For more than a decade, India shopped around the world in search of a deal for more than $1bn-worth of helicopters to replace 200 of its military’s ageing light-utility aircraft.
But in August, the new nationalist government surprised many when it abruptly scrapped the request for global bids to buy the helicopters in favour of manufacturing them in India instead.
In recent months, India has reversed two more proposals for buying transport aircraft and submarines and decided to make them at home. It’s part of an ambitious push by Prime Minister Narendra Modi’s government to foster a domestic arms industry, within a greater nationwide initiative Mr Modi has called “Make in India”.
India is the world’s largest buyer of weapons, accounting for 14 per cent of global arms imports, almost three times as many as China.
Over the next seven years, India is likely to spend more than $130bn (£80bn) importing arms, officials say, to upgrade its understocked, Soviet-era arsenal with modern weapon systems. India’s military modernisation can generate billions of dollars worth of business for American companies, but it also helps strengthen the nation’s strategic role in the region – at a time when the Indian and US militaries are conducting more joint exercises.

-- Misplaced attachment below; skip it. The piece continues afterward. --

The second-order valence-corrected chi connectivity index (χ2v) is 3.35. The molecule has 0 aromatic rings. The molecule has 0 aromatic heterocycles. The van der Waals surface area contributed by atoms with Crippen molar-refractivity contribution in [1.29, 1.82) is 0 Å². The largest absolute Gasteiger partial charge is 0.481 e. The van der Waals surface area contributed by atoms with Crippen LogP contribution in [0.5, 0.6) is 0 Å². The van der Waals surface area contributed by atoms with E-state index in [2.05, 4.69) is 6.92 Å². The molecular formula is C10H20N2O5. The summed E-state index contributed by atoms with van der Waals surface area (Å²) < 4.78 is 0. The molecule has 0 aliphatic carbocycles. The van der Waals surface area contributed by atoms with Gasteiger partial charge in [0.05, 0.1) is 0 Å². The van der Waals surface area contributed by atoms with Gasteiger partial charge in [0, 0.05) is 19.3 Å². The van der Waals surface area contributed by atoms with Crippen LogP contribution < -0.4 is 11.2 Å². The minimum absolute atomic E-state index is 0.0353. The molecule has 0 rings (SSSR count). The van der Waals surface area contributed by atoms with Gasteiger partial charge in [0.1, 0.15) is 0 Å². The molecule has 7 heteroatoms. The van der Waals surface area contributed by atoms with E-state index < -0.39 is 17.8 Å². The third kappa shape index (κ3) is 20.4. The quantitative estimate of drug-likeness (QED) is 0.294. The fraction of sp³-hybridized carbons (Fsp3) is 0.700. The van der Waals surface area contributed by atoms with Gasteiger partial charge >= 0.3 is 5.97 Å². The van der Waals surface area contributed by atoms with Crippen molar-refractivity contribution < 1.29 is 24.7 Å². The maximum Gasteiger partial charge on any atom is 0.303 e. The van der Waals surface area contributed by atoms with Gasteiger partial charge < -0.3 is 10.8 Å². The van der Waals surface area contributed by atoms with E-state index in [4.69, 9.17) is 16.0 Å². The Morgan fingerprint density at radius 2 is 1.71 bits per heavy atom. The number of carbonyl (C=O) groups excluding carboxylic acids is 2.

The massive buying spree coincides with India’s growing border tensions with China and Pakistan, and the approaching drawdown of international forces from Afghanistan this year.
Analysts say that closer defence ties between India and the US are a key part of what both countries hope will be an improved relationship, and what President Barack Obama has called “the defining partnership of the 21st century”.
India’s fiercely independent foreign policy stance and its reluctance to fully embrace the United States as an ally often have hindered a full strategic alliance.
Now, Mr Modi wants to upend India’s arms-importer tag and turn the country into not only a defence manufacturer, but also a major weapons exporter – much like China in the past several years.
“We dream of making India strong enough to export defence equipment to the world,” Mr Modi said in August after christening India’s largest home-built warship.
Despite the push, many defence experts say India is not ready to make a giant leap like China’s – from being the largest arms importer to the world’s sixth-largest defence exporter in just five years.
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